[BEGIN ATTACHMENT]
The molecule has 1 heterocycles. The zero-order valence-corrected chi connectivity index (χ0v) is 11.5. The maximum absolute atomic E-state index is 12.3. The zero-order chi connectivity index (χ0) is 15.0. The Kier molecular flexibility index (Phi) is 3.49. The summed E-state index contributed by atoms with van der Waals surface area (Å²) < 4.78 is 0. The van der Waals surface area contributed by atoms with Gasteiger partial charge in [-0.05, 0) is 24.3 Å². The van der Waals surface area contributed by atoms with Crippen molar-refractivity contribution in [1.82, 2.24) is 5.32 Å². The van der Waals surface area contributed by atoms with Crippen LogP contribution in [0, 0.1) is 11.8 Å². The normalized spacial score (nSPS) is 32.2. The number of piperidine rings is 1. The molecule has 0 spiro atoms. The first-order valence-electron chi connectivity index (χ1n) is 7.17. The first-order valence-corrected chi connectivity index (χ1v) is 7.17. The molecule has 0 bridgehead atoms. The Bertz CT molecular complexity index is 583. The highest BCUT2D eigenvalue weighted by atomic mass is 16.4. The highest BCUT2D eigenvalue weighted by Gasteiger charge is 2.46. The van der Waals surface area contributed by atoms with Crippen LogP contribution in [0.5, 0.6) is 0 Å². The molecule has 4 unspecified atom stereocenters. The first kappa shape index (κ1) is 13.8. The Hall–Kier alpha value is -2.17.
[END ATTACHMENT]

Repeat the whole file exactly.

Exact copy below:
The molecule has 1 heterocycles. The zero-order valence-corrected chi connectivity index (χ0v) is 11.5. The maximum absolute atomic E-state index is 12.3. The zero-order chi connectivity index (χ0) is 15.0. The Kier molecular flexibility index (Phi) is 3.49. The summed E-state index contributed by atoms with van der Waals surface area (Å²) < 4.78 is 0. The van der Waals surface area contributed by atoms with Gasteiger partial charge in [-0.05, 0) is 24.3 Å². The van der Waals surface area contributed by atoms with Crippen molar-refractivity contribution in [1.82, 2.24) is 5.32 Å². The van der Waals surface area contributed by atoms with Crippen LogP contribution in [0, 0.1) is 11.8 Å². The normalized spacial score (nSPS) is 32.2. The number of piperidine rings is 1. The molecule has 0 spiro atoms. The first-order valence-electron chi connectivity index (χ1n) is 7.17. The first-order valence-corrected chi connectivity index (χ1v) is 7.17. The molecule has 0 bridgehead atoms. The Bertz CT molecular complexity index is 583. The highest BCUT2D eigenvalue weighted by atomic mass is 16.4. The highest BCUT2D eigenvalue weighted by Gasteiger charge is 2.46. The van der Waals surface area contributed by atoms with Crippen LogP contribution in [0.5, 0.6) is 0 Å². The molecule has 4 unspecified atom stereocenters. The first kappa shape index (κ1) is 13.8. The Hall–Kier alpha value is -2.17.